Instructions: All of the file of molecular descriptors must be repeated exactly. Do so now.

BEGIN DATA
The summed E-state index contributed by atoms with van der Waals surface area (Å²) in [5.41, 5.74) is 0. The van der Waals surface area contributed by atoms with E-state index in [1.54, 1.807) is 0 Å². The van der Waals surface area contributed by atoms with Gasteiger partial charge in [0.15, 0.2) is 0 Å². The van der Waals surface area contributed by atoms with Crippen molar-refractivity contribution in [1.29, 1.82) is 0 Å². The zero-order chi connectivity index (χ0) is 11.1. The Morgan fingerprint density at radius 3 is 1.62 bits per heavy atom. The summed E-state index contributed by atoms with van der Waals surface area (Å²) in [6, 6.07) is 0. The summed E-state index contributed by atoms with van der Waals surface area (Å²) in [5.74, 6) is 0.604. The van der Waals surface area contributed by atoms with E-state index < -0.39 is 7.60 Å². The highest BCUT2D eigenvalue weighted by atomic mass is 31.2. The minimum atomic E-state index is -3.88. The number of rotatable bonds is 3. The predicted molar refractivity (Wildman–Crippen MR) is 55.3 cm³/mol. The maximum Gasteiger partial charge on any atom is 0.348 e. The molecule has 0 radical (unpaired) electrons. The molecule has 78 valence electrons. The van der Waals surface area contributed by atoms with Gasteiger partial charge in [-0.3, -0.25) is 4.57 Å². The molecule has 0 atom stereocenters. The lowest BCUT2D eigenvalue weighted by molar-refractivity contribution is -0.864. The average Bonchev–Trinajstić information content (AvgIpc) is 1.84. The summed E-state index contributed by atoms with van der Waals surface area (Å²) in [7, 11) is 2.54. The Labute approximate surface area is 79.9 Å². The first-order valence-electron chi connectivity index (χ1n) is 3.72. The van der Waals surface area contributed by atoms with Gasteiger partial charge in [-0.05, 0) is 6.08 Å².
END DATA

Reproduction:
The summed E-state index contributed by atoms with van der Waals surface area (Å²) in [5.41, 5.74) is 0. The van der Waals surface area contributed by atoms with E-state index in [1.54, 1.807) is 0 Å². The van der Waals surface area contributed by atoms with Gasteiger partial charge in [0.15, 0.2) is 0 Å². The van der Waals surface area contributed by atoms with Crippen molar-refractivity contribution in [1.29, 1.82) is 0 Å². The zero-order chi connectivity index (χ0) is 11.1. The Morgan fingerprint density at radius 3 is 1.62 bits per heavy atom. The summed E-state index contributed by atoms with van der Waals surface area (Å²) in [6, 6.07) is 0. The summed E-state index contributed by atoms with van der Waals surface area (Å²) in [5.74, 6) is 0.604. The van der Waals surface area contributed by atoms with E-state index < -0.39 is 7.60 Å². The highest BCUT2D eigenvalue weighted by atomic mass is 31.2. The minimum atomic E-state index is -3.88. The number of rotatable bonds is 3. The predicted molar refractivity (Wildman–Crippen MR) is 55.3 cm³/mol. The maximum Gasteiger partial charge on any atom is 0.348 e. The molecule has 0 radical (unpaired) electrons. The molecule has 78 valence electrons. The van der Waals surface area contributed by atoms with Gasteiger partial charge in [-0.3, -0.25) is 4.57 Å². The molecule has 0 atom stereocenters. The lowest BCUT2D eigenvalue weighted by molar-refractivity contribution is -0.864. The average Bonchev–Trinajstić information content (AvgIpc) is 1.84. The summed E-state index contributed by atoms with van der Waals surface area (Å²) in [7, 11) is 2.54. The Labute approximate surface area is 79.9 Å². The first-order valence-electron chi connectivity index (χ1n) is 3.72. The van der Waals surface area contributed by atoms with Gasteiger partial charge in [-0.05, 0) is 6.08 Å².